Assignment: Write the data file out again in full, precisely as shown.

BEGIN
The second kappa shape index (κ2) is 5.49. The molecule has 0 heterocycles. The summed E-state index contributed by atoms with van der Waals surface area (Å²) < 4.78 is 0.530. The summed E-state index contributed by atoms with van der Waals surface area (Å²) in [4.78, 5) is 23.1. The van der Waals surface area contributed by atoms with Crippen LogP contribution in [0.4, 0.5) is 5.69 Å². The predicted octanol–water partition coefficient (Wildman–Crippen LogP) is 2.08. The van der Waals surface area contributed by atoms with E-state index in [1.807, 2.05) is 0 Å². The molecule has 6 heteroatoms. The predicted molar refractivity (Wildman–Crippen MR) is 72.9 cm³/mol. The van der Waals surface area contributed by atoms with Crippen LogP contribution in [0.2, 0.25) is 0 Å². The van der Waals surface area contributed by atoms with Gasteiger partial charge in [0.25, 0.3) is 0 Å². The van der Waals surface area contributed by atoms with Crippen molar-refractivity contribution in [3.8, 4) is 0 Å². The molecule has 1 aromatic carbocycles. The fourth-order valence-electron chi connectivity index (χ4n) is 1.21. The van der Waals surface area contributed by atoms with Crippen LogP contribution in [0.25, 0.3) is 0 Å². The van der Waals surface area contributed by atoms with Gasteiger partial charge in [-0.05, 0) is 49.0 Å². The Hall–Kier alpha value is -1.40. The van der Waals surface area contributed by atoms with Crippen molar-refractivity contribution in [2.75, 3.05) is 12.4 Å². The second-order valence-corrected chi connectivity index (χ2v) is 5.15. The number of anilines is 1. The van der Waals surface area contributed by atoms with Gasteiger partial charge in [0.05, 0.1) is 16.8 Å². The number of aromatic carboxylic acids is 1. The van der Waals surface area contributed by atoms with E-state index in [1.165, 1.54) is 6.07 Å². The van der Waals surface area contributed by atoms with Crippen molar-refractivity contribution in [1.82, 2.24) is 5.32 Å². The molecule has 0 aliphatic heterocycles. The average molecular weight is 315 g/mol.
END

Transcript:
The second kappa shape index (κ2) is 5.49. The molecule has 0 heterocycles. The summed E-state index contributed by atoms with van der Waals surface area (Å²) < 4.78 is 0.530. The summed E-state index contributed by atoms with van der Waals surface area (Å²) in [4.78, 5) is 23.1. The van der Waals surface area contributed by atoms with Crippen LogP contribution in [0.4, 0.5) is 5.69 Å². The predicted octanol–water partition coefficient (Wildman–Crippen LogP) is 2.08. The van der Waals surface area contributed by atoms with E-state index in [1.807, 2.05) is 0 Å². The molecule has 6 heteroatoms. The predicted molar refractivity (Wildman–Crippen MR) is 72.9 cm³/mol. The van der Waals surface area contributed by atoms with Crippen LogP contribution in [0.2, 0.25) is 0 Å². The van der Waals surface area contributed by atoms with Gasteiger partial charge in [0.25, 0.3) is 0 Å². The van der Waals surface area contributed by atoms with Crippen molar-refractivity contribution in [3.8, 4) is 0 Å². The molecule has 1 aromatic carbocycles. The fourth-order valence-electron chi connectivity index (χ4n) is 1.21. The van der Waals surface area contributed by atoms with Crippen LogP contribution in [0.25, 0.3) is 0 Å². The van der Waals surface area contributed by atoms with Gasteiger partial charge in [-0.05, 0) is 49.0 Å². The Hall–Kier alpha value is -1.40. The van der Waals surface area contributed by atoms with Crippen molar-refractivity contribution in [2.75, 3.05) is 12.4 Å². The second-order valence-corrected chi connectivity index (χ2v) is 5.15. The number of anilines is 1. The van der Waals surface area contributed by atoms with Gasteiger partial charge in [0.05, 0.1) is 16.8 Å². The number of aromatic carboxylic acids is 1. The van der Waals surface area contributed by atoms with E-state index in [1.165, 1.54) is 6.07 Å². The van der Waals surface area contributed by atoms with Crippen molar-refractivity contribution in [1.82, 2.24) is 5.32 Å². The molecule has 0 aliphatic heterocycles. The average molecular weight is 315 g/mol.